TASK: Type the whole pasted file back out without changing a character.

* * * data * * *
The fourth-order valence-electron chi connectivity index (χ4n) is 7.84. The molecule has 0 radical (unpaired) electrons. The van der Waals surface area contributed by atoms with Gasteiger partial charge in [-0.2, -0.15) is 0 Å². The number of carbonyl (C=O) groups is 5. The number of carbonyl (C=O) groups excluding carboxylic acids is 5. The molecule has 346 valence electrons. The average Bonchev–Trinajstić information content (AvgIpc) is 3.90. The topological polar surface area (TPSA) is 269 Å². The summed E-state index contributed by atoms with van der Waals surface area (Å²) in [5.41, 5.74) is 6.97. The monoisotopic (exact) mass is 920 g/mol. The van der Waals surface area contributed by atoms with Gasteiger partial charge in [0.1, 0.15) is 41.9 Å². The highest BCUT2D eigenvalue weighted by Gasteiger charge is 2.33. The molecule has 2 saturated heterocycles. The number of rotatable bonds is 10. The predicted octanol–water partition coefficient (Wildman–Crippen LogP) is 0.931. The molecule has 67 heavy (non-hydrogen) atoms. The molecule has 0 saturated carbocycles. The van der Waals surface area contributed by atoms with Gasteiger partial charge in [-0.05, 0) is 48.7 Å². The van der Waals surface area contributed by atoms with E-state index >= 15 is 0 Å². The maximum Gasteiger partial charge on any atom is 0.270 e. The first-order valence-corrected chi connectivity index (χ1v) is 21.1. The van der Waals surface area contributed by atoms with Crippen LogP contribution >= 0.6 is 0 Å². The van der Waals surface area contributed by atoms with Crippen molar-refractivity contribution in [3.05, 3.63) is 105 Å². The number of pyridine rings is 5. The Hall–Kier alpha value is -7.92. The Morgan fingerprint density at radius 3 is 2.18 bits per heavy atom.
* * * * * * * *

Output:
The fourth-order valence-electron chi connectivity index (χ4n) is 7.84. The molecule has 0 radical (unpaired) electrons. The van der Waals surface area contributed by atoms with Gasteiger partial charge in [-0.2, -0.15) is 0 Å². The number of carbonyl (C=O) groups is 5. The number of carbonyl (C=O) groups excluding carboxylic acids is 5. The molecule has 346 valence electrons. The average Bonchev–Trinajstić information content (AvgIpc) is 3.90. The topological polar surface area (TPSA) is 269 Å². The summed E-state index contributed by atoms with van der Waals surface area (Å²) in [5.41, 5.74) is 6.97. The monoisotopic (exact) mass is 920 g/mol. The van der Waals surface area contributed by atoms with Gasteiger partial charge in [0.1, 0.15) is 41.9 Å². The highest BCUT2D eigenvalue weighted by Gasteiger charge is 2.33. The molecule has 2 saturated heterocycles. The number of rotatable bonds is 10. The predicted octanol–water partition coefficient (Wildman–Crippen LogP) is 0.931. The molecule has 67 heavy (non-hydrogen) atoms. The molecule has 0 saturated carbocycles. The van der Waals surface area contributed by atoms with Gasteiger partial charge in [-0.05, 0) is 48.7 Å². The van der Waals surface area contributed by atoms with E-state index >= 15 is 0 Å². The maximum Gasteiger partial charge on any atom is 0.270 e. The first-order valence-corrected chi connectivity index (χ1v) is 21.1. The van der Waals surface area contributed by atoms with Crippen LogP contribution >= 0.6 is 0 Å². The van der Waals surface area contributed by atoms with Crippen molar-refractivity contribution in [3.05, 3.63) is 105 Å². The number of pyridine rings is 5. The Hall–Kier alpha value is -7.92. The Morgan fingerprint density at radius 3 is 2.18 bits per heavy atom.